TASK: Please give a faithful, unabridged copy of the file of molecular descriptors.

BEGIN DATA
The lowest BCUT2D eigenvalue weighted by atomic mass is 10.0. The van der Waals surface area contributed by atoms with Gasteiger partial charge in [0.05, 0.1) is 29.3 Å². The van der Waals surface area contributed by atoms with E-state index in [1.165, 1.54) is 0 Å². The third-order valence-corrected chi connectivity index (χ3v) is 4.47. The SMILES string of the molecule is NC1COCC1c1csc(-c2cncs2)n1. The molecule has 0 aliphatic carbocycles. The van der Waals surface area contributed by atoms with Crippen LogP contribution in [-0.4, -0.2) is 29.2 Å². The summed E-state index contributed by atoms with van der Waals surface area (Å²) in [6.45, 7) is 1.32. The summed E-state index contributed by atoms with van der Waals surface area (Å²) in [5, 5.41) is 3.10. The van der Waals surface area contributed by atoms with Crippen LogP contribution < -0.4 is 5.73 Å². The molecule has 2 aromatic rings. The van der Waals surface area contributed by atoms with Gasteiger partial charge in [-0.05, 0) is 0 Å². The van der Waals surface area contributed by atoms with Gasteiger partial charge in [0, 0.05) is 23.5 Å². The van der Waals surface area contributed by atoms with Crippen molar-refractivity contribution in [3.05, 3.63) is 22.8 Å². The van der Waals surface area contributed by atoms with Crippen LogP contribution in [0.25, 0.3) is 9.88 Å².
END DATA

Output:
The lowest BCUT2D eigenvalue weighted by atomic mass is 10.0. The van der Waals surface area contributed by atoms with Gasteiger partial charge in [0.05, 0.1) is 29.3 Å². The van der Waals surface area contributed by atoms with E-state index in [1.165, 1.54) is 0 Å². The third-order valence-corrected chi connectivity index (χ3v) is 4.47. The SMILES string of the molecule is NC1COCC1c1csc(-c2cncs2)n1. The molecule has 0 aliphatic carbocycles. The van der Waals surface area contributed by atoms with Crippen LogP contribution in [-0.4, -0.2) is 29.2 Å². The summed E-state index contributed by atoms with van der Waals surface area (Å²) in [6.45, 7) is 1.32. The summed E-state index contributed by atoms with van der Waals surface area (Å²) in [5, 5.41) is 3.10. The van der Waals surface area contributed by atoms with Crippen LogP contribution < -0.4 is 5.73 Å². The molecule has 2 aromatic rings. The van der Waals surface area contributed by atoms with Gasteiger partial charge in [-0.05, 0) is 0 Å². The van der Waals surface area contributed by atoms with Gasteiger partial charge in [0, 0.05) is 23.5 Å². The van der Waals surface area contributed by atoms with Crippen molar-refractivity contribution in [3.05, 3.63) is 22.8 Å². The van der Waals surface area contributed by atoms with Crippen LogP contribution in [0.25, 0.3) is 9.88 Å².